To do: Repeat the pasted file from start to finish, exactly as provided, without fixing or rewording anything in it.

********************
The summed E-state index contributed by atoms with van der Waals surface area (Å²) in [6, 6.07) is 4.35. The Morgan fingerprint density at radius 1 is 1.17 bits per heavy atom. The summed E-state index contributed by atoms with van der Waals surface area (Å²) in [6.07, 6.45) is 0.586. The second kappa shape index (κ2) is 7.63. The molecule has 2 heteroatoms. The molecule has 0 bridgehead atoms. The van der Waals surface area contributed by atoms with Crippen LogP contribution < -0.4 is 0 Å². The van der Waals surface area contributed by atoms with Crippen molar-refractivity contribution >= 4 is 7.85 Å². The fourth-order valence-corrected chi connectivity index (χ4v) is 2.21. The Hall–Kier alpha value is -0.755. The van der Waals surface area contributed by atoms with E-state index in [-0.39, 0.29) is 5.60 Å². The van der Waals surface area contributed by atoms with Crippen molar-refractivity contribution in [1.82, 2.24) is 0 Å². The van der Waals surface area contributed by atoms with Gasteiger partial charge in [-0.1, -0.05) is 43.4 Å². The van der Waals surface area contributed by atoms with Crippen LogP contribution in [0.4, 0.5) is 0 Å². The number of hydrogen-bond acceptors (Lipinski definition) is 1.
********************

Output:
The summed E-state index contributed by atoms with van der Waals surface area (Å²) in [6, 6.07) is 4.35. The Morgan fingerprint density at radius 1 is 1.17 bits per heavy atom. The summed E-state index contributed by atoms with van der Waals surface area (Å²) in [6.07, 6.45) is 0.586. The second kappa shape index (κ2) is 7.63. The molecule has 2 heteroatoms. The molecule has 0 bridgehead atoms. The van der Waals surface area contributed by atoms with Crippen LogP contribution < -0.4 is 0 Å². The van der Waals surface area contributed by atoms with Crippen molar-refractivity contribution >= 4 is 7.85 Å². The fourth-order valence-corrected chi connectivity index (χ4v) is 2.21. The Hall–Kier alpha value is -0.755. The van der Waals surface area contributed by atoms with E-state index in [-0.39, 0.29) is 5.60 Å². The van der Waals surface area contributed by atoms with Crippen molar-refractivity contribution in [1.82, 2.24) is 0 Å². The van der Waals surface area contributed by atoms with Gasteiger partial charge in [-0.1, -0.05) is 43.4 Å². The van der Waals surface area contributed by atoms with Crippen LogP contribution in [0.4, 0.5) is 0 Å². The number of hydrogen-bond acceptors (Lipinski definition) is 1.